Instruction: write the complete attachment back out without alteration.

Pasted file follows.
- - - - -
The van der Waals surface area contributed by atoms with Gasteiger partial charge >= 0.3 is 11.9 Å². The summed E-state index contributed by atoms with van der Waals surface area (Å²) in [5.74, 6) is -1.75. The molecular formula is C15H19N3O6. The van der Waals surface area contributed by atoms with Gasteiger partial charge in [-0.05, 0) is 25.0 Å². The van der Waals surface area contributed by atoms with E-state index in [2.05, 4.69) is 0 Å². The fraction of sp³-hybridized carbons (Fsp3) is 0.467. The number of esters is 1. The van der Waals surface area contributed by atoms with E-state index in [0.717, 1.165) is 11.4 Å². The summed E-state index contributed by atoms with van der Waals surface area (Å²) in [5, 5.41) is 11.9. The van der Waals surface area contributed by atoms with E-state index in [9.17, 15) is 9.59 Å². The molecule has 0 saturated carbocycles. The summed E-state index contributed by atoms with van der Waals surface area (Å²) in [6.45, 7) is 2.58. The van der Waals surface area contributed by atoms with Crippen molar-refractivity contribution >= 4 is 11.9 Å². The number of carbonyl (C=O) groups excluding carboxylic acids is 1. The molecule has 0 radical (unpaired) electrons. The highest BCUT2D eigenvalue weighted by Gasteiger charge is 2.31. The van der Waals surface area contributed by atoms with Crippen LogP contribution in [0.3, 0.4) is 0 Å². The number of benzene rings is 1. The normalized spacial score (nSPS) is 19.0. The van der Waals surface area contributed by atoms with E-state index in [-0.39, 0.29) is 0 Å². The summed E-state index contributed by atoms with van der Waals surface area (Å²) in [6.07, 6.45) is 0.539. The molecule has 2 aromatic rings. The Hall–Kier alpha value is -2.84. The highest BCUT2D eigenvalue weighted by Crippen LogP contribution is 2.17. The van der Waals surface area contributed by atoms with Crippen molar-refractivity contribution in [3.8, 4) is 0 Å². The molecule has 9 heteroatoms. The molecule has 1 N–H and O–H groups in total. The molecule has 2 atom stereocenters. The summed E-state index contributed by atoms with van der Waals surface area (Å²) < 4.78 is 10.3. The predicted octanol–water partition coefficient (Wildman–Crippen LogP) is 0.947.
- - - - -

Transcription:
The van der Waals surface area contributed by atoms with Gasteiger partial charge >= 0.3 is 11.9 Å². The summed E-state index contributed by atoms with van der Waals surface area (Å²) in [5.74, 6) is -1.75. The molecular formula is C15H19N3O6. The van der Waals surface area contributed by atoms with Gasteiger partial charge in [-0.05, 0) is 25.0 Å². The van der Waals surface area contributed by atoms with E-state index in [2.05, 4.69) is 0 Å². The fraction of sp³-hybridized carbons (Fsp3) is 0.467. The number of esters is 1. The van der Waals surface area contributed by atoms with E-state index in [0.717, 1.165) is 11.4 Å². The summed E-state index contributed by atoms with van der Waals surface area (Å²) in [5, 5.41) is 11.9. The van der Waals surface area contributed by atoms with E-state index in [9.17, 15) is 9.59 Å². The molecule has 0 saturated carbocycles. The summed E-state index contributed by atoms with van der Waals surface area (Å²) in [6.45, 7) is 2.58. The van der Waals surface area contributed by atoms with Crippen molar-refractivity contribution >= 4 is 11.9 Å². The number of carbonyl (C=O) groups excluding carboxylic acids is 1. The molecule has 0 radical (unpaired) electrons. The highest BCUT2D eigenvalue weighted by Gasteiger charge is 2.31. The van der Waals surface area contributed by atoms with Crippen LogP contribution in [0.3, 0.4) is 0 Å². The number of benzene rings is 1. The normalized spacial score (nSPS) is 19.0. The van der Waals surface area contributed by atoms with E-state index in [-0.39, 0.29) is 0 Å². The summed E-state index contributed by atoms with van der Waals surface area (Å²) in [6.07, 6.45) is 0.539. The molecule has 2 aromatic rings. The Hall–Kier alpha value is -2.84. The highest BCUT2D eigenvalue weighted by Crippen LogP contribution is 2.17. The van der Waals surface area contributed by atoms with Crippen molar-refractivity contribution in [3.8, 4) is 0 Å². The molecule has 9 heteroatoms. The molecule has 1 N–H and O–H groups in total. The molecule has 2 atom stereocenters. The summed E-state index contributed by atoms with van der Waals surface area (Å²) < 4.78 is 10.3. The predicted octanol–water partition coefficient (Wildman–Crippen LogP) is 0.947.